Rijiju’s brief: Fill up judge vacancies, curb pendency | India News

NEW DELHI: Kiren Rijiju, the newly-appointed law minister, took charge of the ministry on Thursday amid serious concerns of rising pendency of cases in courts, which have crossed 4.5 crore as on July 7, and huge vacancies across the three-tier judicial system.
Among the major challenges before Rijiju, say officials, is to fill up large vacancies across the Supreme Court, 25 high courts and 24,000 subordinate courts. While the Supreme Court has 21% judges’ vacancies — seven of the 34 sanctioned posts are currently lying vacant— the 25 high courts in the country have 41% vacancies with a record 449 posts of judges to be filled up.
The situation is far worse in the subordinate and district judiciary where more than 5,000 posts of judicial officers have remained vacant for several years now. Around 3.9 crore, the highest number of cases, are pending in the subordinate and district courts and have been a major concern for the government which is trying to improve India’s ranking in the World Bank’s ‘Ease of Doing Business’.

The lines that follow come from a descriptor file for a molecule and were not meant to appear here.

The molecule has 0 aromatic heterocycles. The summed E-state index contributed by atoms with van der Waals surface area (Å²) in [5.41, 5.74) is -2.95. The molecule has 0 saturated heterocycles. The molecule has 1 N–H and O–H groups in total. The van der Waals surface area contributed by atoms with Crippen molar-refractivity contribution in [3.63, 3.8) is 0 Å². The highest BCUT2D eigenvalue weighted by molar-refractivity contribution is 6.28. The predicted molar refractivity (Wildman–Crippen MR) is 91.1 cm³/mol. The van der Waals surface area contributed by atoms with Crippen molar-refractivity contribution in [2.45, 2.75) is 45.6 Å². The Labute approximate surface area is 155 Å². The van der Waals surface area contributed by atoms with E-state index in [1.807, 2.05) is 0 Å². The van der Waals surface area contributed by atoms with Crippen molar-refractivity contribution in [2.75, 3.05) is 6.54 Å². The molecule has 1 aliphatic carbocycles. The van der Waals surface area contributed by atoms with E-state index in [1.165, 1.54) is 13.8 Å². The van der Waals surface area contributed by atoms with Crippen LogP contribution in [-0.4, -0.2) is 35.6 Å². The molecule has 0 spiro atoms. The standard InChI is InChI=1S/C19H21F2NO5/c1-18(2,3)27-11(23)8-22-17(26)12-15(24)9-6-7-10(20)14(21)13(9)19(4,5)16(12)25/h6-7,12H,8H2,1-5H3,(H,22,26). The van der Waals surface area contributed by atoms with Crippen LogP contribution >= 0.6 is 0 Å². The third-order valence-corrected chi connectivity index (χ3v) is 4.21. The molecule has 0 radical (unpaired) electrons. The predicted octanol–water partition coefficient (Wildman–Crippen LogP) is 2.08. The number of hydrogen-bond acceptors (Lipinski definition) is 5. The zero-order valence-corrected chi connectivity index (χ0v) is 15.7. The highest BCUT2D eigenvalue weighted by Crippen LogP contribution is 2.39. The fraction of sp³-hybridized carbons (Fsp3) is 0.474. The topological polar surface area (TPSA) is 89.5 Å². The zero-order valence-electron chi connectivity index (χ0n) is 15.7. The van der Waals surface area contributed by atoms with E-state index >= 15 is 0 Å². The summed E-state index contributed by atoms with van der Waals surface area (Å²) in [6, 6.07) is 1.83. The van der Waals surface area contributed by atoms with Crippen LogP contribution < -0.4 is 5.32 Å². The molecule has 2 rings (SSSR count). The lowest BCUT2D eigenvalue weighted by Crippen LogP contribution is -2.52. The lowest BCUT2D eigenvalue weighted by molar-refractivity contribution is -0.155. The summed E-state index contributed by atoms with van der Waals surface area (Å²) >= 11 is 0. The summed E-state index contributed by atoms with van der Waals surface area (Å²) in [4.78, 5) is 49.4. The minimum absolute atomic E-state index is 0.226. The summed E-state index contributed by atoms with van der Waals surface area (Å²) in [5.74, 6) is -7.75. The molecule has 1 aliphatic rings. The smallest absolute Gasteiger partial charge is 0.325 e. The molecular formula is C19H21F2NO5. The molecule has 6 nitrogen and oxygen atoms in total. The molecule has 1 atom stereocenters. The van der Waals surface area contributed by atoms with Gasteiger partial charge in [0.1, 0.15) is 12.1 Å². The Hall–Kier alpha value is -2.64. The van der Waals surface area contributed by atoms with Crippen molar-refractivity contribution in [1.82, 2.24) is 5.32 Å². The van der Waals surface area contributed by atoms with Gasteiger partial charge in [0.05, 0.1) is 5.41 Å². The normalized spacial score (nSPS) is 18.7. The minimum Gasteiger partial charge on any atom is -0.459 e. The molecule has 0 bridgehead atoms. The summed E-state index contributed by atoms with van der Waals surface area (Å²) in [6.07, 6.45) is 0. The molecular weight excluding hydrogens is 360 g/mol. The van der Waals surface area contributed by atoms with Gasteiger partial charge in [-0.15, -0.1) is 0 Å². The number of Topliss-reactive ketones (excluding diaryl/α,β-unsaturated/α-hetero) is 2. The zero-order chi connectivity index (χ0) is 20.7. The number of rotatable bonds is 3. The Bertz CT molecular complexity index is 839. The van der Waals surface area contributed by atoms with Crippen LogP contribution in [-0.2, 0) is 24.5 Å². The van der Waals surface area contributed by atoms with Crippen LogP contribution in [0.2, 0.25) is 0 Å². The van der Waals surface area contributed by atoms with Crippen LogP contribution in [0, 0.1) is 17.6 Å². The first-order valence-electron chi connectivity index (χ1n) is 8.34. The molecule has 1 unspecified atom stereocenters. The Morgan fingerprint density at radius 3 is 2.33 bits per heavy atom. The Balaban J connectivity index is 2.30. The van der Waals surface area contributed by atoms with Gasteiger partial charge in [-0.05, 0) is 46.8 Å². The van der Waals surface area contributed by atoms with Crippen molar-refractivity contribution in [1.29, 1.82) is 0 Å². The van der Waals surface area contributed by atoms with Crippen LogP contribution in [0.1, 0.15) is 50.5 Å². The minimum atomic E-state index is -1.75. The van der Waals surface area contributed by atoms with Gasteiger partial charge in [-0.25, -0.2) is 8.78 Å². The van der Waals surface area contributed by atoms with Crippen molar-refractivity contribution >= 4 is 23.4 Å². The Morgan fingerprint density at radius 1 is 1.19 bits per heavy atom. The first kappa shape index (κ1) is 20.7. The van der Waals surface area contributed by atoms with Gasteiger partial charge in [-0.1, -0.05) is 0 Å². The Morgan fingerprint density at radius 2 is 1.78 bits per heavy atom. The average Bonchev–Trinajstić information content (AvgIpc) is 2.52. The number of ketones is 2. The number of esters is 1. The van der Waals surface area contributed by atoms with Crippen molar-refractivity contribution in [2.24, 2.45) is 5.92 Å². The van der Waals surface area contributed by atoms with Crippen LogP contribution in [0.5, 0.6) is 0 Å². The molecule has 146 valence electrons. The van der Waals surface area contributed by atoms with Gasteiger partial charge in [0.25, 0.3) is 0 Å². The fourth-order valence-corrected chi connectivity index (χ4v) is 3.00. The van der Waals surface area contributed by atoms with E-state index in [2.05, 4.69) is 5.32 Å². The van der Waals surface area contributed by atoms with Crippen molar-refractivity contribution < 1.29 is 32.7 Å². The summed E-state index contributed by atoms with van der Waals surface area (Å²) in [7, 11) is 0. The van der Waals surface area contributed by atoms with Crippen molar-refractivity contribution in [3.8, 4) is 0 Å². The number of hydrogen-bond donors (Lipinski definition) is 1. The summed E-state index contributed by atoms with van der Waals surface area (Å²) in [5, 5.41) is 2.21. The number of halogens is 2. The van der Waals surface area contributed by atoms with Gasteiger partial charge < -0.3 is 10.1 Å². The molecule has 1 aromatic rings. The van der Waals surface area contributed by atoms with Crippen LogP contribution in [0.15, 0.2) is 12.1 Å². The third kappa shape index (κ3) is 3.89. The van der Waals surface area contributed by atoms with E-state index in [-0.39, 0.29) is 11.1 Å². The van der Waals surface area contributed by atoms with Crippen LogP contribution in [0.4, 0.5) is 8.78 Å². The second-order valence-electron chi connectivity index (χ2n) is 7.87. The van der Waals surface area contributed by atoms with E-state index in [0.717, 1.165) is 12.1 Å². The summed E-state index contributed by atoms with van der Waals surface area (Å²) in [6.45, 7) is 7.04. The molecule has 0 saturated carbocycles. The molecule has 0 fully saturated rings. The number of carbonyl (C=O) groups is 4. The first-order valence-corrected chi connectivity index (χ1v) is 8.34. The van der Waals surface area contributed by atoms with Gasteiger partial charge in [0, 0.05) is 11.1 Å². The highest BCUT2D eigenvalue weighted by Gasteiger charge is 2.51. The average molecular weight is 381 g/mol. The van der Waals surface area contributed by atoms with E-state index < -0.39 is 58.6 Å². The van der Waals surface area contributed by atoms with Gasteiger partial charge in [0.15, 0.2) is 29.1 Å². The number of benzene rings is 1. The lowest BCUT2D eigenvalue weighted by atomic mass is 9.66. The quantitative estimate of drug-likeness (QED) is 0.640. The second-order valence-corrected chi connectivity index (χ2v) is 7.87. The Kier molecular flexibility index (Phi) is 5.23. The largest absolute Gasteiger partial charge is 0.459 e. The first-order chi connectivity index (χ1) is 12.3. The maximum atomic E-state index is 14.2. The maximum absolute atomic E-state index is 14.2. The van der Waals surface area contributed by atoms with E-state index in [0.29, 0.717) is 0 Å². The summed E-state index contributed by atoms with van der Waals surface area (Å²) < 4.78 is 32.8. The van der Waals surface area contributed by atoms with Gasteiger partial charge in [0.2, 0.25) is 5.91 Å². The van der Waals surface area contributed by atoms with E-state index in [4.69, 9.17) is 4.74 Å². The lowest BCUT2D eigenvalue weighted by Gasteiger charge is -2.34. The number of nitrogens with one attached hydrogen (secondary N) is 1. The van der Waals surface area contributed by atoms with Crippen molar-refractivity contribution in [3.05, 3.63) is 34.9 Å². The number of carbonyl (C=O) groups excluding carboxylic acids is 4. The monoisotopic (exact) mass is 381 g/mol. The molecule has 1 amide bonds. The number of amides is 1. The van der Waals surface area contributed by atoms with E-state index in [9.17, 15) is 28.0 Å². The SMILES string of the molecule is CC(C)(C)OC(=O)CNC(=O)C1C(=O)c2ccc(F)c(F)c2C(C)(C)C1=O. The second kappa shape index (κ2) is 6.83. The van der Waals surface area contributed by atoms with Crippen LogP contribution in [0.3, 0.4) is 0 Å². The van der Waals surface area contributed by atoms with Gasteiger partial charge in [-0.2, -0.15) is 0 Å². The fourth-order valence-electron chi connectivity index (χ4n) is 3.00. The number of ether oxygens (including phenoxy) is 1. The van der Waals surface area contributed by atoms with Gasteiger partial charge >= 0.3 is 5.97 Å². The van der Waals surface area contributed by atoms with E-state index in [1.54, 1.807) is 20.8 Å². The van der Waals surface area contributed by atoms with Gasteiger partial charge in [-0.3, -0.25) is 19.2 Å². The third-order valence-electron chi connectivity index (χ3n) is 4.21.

Senior law ministry officials met the minister briefly soon after he took charge of the ministry. However, detailed department-wise meetings have been scheduled starting Friday.
In view of the recent adverse orders of the apex court on judicial appointments, where the government has been served with a deadline to clear all pending appointments, the newly-appointed minister has to concentrate on the task at hand and also win the trust of the higher judiciary.

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